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Assembly > Medias > December 2001, 03

It Takes So Long to Make a World
A First Day of Sharing and Discovering

"Lord, it takes so long to make a world," goes the song, and the World Assembly certainly confirms that. Above the murmur of whispered interpretations, the Assembly began with lengthy sharing among the many individuals.
There was such distance to begin with between the Chinese and the South American farmer, between the Moroccan and the Indian woman, between the Lebanese local official and his African colleague: cultural, social, and institutional distance. More than by the oceans, they have been separated for centuries by their history. "And yet," noted a participant in the women's workshop, "the cross-cutting aspect of the issues simply jumps out, turns out to be so obvious." When the status of a repudiated woman was brought up, whether in the North or in the South, the same humanity, or rather the same inhumanity appeared. When women's weak position in the public sphere was complained about, that turned out to be a universal reality. As for the Chinese farmer, he was not that distant from the landless farmer in South America: both suffered from globalization, which had placed them in competition at their own expense and for the benefit of the developed countries' economic interests. Neither of them quite knew what was behind the GMO acronym, but both knew that if they lost the right to sow their own seeds, they would lose their freedom!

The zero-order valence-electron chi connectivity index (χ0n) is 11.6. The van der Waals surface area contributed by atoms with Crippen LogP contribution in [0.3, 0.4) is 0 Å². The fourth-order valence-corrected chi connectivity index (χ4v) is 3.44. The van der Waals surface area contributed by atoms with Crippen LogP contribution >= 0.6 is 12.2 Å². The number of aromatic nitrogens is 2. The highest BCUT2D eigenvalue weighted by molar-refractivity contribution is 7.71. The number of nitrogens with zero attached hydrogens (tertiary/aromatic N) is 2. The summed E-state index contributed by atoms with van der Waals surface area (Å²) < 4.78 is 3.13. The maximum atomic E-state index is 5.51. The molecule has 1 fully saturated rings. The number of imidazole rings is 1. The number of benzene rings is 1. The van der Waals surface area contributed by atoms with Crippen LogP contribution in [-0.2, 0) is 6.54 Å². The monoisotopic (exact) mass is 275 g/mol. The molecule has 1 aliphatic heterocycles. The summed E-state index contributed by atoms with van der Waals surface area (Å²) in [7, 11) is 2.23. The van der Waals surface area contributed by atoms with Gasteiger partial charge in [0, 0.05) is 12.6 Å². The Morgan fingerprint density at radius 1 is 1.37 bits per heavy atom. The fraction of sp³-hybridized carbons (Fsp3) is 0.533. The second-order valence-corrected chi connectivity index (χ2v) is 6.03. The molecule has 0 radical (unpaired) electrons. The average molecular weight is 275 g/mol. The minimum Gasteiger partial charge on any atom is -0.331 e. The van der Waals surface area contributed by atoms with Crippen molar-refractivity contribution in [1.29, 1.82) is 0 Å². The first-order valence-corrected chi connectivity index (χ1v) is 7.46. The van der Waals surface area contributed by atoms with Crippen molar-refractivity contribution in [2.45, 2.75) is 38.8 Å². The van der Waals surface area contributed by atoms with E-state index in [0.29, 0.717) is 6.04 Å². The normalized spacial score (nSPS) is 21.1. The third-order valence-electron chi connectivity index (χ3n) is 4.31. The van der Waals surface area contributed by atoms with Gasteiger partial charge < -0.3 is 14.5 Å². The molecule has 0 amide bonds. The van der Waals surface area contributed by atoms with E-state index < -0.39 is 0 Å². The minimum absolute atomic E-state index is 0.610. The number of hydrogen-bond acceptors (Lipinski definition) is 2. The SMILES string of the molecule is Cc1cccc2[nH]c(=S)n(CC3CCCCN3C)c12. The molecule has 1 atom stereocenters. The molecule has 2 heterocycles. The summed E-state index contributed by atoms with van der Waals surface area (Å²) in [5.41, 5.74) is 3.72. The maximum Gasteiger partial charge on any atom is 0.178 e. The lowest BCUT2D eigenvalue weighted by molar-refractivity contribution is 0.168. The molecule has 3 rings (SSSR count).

Then began the second part of the workshop, addressing the proposals organized around the four lines of action common to everyone: "representation," "economics," "the biosphere," and "governance." Post its flew and were stuck on the panel, displaying the ephemeral ideas that will be discussed tomorrow and become proposals.

Delivering a new world takes time and requires allowing every statement to be expressed at its own pace. Here, there, and everywhere, there was a constant succession of workshops, all different: the military, with their discussion organized around an agenda; company leaders or NGOs in heated debate; local authorities, wondering if granting power to the minorities would not be a negation of democracy ...

Not everyone is saying the same thing. It will take time, and more time, to build a common language over the official-language barrier.





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